Probably up there with the most glorious looking plants, spiky leaved and almost pineapple-like, the Pandanus is of very important use to Aboriginal people. The nuts or kernels can be eaten raw or cooked, as well as the new leaves (the soft white part). The leaves also make incredible baskets and are used for weaving. This nut is considered a luxury and we couldn’t agree more. Try it fermented, pickled, toasted or raw.
Pandanus are bountiful right across Northern Australia, from beaches to open woodland to dense tropical forest along river banks, although they prefer areas with some fresh water. This hardy tree is abundant along much of the Yuraygir coast because that coast is largely unmodified by human practices. Pandanus can also be found on much of east coast Australia, north from Port Macquarie.
Pandanus (or breadfruit) have many uses and continue to be economically important in a number of regions. They are extremely useful and important plants for Aboriginal people, a 'one stop shop' with different parts being used for craft objects, food and medicine.
Pandanus spiralis produces tough fibrous fruit. Each cluster of fruit has about 10 to 25 individual nut-like fruits which each contain 7 to 10 seeds. Aboriginal people eat the fruit once they have ripened to a deep orange-red colour, but getting into the seed is another thing! If you want to try eating the seeds from inside the fruit, wait until they have changed to a brown colour.
◎ Common Name: Pandanus, Breadfruit
◎ Scientific or Latin Name: Pandanus spp.
◎ Comparison: Coconut and walnuts
◎ Seasonality: Rare
◎ Region: Northern Territory/North Eastern Australian Coastline
◎ Taste Profile: The nuts taste good, with a flavour similar to almonds or tasting a little bit like peanuts and coconut together.
◎ Types: Pandanus belong to a large group of similar plants, with 37 species found in Australia. They are generally confined to coastal regions. The genus is dioecious – ie having different male and female plants.
- The nuts are high in fat and protein so provide good energy.
- When ripe, Pandanus fruits contain an oily, protein rich, nutty tasting seed which can be eaten raw or cooked (usually roasted).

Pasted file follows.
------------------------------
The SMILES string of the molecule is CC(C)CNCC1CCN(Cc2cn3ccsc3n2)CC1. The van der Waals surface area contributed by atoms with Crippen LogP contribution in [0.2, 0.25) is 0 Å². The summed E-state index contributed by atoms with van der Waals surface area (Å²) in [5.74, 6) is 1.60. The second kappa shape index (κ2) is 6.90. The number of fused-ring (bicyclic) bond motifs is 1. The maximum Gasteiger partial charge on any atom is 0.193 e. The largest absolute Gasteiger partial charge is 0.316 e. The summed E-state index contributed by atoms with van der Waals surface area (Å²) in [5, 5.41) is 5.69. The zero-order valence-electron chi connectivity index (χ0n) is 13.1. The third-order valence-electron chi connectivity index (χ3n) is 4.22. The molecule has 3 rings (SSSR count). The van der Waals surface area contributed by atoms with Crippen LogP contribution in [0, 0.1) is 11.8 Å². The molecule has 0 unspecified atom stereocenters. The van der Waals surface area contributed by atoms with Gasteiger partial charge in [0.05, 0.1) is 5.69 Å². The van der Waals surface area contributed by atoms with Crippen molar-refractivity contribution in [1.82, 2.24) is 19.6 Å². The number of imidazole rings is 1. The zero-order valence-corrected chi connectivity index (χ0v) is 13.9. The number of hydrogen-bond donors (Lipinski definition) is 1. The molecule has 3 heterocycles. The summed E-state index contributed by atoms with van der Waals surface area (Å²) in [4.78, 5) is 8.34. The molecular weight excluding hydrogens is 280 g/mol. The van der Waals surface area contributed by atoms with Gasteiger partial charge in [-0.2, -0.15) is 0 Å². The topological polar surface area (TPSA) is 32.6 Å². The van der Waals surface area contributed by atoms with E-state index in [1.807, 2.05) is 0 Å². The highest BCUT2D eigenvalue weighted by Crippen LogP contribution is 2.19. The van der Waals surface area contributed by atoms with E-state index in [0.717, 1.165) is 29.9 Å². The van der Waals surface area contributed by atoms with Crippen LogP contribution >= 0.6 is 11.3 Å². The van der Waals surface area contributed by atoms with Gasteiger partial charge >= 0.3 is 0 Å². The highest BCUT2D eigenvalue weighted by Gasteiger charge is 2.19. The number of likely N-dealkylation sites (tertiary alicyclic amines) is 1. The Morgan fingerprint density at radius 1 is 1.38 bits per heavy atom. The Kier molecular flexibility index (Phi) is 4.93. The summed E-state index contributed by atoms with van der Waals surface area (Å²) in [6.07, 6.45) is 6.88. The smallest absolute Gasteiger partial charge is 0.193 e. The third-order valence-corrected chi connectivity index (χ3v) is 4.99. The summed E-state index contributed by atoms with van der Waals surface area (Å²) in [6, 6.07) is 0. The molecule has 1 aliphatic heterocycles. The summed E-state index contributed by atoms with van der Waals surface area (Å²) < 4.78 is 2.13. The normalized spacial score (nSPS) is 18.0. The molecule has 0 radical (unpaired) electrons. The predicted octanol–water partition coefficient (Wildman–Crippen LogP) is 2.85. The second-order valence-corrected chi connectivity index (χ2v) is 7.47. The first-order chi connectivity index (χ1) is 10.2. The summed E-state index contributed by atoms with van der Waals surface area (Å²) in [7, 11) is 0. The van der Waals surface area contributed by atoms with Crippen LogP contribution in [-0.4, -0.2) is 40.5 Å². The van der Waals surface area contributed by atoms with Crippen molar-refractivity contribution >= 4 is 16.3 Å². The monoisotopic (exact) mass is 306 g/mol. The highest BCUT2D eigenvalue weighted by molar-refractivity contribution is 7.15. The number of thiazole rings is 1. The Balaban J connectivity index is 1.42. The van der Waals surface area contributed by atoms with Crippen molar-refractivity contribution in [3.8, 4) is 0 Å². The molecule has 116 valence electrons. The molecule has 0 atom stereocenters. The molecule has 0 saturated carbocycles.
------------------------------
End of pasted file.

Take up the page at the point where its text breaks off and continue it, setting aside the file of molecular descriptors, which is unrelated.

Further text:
- They are an essential part of the Aboriginal culture because of their many uses as food, medicine, and craft objects.
Aboriginal & Traditional
Aboriginal people found many uses for most parts of the Pandanus plant. They used the leaves as strapping or string fibre to make baskets, mats, dilly bags, bracelets and various ceremonial objects. The dead stems or branches were used to make didgeridoos as the fibrous inside disintegrated to leave a hollow tube.
To avoid having to re-light fires with rubbing sticks, Aboriginal people carried slow smouldering Pandanus branches to transfer fire from camp to camp when they travelled.
The cabbage was pounded into a paste and used as an antiseptic ointment for sores and wounds. So with these uses as well as being a bush tucker, the Pandanus is a versatile plant of Northern Australia.
Aboriginal people baked it in hot sand or ash, removing an irritant to the mouth if eaten raw. North Australian Aboriginal people were known to have made a mild alcoholic drink from Pandanus fruits as well.
Western & Modern
The most obvious use of Pandanus is as an easy source of bush tucker. The white growing bases of the leaves are edible and easy to access. The taste is similar to cabbage or silverbeet. It can be eaten raw or cooked.
The fruit separates into wedges, with each wedge housing several small almond like nuts. The fruit wedges are tough and fibrous, but depending on species, sometimes the base of the wedges are soft enough to chew or suck to extract some sweet tasting pulp. The fruit stalk itself, which remains after all the wedges have been removed, is also edible, although is usually quite woody.
The core of the pandanus trunk can be used to treat stomach pain, diarrhoea, wounds, toothache and mouth sores.
Note: The term 'Bush Tucker' and 'Bush Food' are not Warndu's preferred terms for Australian Native Ingredients or Australian Botanicals.
Images: © Luisa Brimble